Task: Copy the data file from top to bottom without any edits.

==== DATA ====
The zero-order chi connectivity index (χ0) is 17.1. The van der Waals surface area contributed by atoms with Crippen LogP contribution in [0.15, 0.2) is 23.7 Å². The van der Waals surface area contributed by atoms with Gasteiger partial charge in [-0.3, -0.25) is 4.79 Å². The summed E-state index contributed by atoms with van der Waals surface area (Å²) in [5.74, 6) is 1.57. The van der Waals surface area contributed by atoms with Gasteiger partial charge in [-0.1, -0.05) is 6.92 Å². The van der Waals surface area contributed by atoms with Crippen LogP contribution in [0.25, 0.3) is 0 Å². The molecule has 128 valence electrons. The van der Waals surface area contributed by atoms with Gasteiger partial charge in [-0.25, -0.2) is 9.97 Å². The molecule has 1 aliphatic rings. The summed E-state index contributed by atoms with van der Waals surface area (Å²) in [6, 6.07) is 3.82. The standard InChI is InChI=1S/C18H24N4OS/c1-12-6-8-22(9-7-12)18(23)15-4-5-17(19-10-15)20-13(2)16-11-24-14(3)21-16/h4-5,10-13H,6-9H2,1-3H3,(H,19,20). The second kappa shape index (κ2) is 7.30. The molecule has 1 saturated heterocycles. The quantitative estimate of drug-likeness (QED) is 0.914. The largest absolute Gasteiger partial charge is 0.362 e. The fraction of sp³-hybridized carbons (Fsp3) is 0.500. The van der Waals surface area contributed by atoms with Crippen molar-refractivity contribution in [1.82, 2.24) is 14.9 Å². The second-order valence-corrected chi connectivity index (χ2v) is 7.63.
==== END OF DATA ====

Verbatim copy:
The zero-order chi connectivity index (χ0) is 17.1. The van der Waals surface area contributed by atoms with Crippen LogP contribution in [0.15, 0.2) is 23.7 Å². The van der Waals surface area contributed by atoms with Gasteiger partial charge in [-0.3, -0.25) is 4.79 Å². The summed E-state index contributed by atoms with van der Waals surface area (Å²) in [5.74, 6) is 1.57. The van der Waals surface area contributed by atoms with Gasteiger partial charge in [-0.1, -0.05) is 6.92 Å². The van der Waals surface area contributed by atoms with Crippen LogP contribution in [0.25, 0.3) is 0 Å². The molecule has 128 valence electrons. The van der Waals surface area contributed by atoms with Gasteiger partial charge in [-0.25, -0.2) is 9.97 Å². The molecule has 1 aliphatic rings. The summed E-state index contributed by atoms with van der Waals surface area (Å²) in [6, 6.07) is 3.82. The standard InChI is InChI=1S/C18H24N4OS/c1-12-6-8-22(9-7-12)18(23)15-4-5-17(19-10-15)20-13(2)16-11-24-14(3)21-16/h4-5,10-13H,6-9H2,1-3H3,(H,19,20). The second kappa shape index (κ2) is 7.30. The molecule has 1 saturated heterocycles. The quantitative estimate of drug-likeness (QED) is 0.914. The largest absolute Gasteiger partial charge is 0.362 e. The fraction of sp³-hybridized carbons (Fsp3) is 0.500. The van der Waals surface area contributed by atoms with Crippen molar-refractivity contribution in [1.82, 2.24) is 14.9 Å². The second-order valence-corrected chi connectivity index (χ2v) is 7.63.